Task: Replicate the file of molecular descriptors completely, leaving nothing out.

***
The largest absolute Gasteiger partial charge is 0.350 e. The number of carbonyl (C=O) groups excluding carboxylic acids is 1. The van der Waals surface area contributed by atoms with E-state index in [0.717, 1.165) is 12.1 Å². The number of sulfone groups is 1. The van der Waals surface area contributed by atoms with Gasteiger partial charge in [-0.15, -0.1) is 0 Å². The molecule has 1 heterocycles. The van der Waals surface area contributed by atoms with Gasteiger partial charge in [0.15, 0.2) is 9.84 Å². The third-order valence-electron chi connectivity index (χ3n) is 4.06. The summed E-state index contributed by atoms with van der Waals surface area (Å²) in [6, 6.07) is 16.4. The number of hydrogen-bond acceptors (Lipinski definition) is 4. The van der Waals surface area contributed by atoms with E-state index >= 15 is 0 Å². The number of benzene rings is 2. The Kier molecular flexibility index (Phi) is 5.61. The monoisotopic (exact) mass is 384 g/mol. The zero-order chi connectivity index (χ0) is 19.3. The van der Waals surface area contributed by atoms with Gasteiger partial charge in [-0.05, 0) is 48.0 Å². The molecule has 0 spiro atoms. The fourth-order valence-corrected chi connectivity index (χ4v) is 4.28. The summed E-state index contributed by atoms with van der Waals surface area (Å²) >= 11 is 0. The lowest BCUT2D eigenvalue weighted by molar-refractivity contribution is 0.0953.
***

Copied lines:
The largest absolute Gasteiger partial charge is 0.350 e. The number of carbonyl (C=O) groups excluding carboxylic acids is 1. The van der Waals surface area contributed by atoms with E-state index in [0.717, 1.165) is 12.1 Å². The number of sulfone groups is 1. The van der Waals surface area contributed by atoms with Gasteiger partial charge in [-0.15, -0.1) is 0 Å². The molecule has 1 heterocycles. The van der Waals surface area contributed by atoms with Gasteiger partial charge in [0.15, 0.2) is 9.84 Å². The third-order valence-electron chi connectivity index (χ3n) is 4.06. The summed E-state index contributed by atoms with van der Waals surface area (Å²) in [6, 6.07) is 16.4. The number of hydrogen-bond acceptors (Lipinski definition) is 4. The van der Waals surface area contributed by atoms with E-state index >= 15 is 0 Å². The number of benzene rings is 2. The Kier molecular flexibility index (Phi) is 5.61. The monoisotopic (exact) mass is 384 g/mol. The zero-order chi connectivity index (χ0) is 19.3. The van der Waals surface area contributed by atoms with Gasteiger partial charge in [-0.05, 0) is 48.0 Å². The molecule has 0 spiro atoms. The fourth-order valence-corrected chi connectivity index (χ4v) is 4.28. The summed E-state index contributed by atoms with van der Waals surface area (Å²) >= 11 is 0. The lowest BCUT2D eigenvalue weighted by molar-refractivity contribution is 0.0953.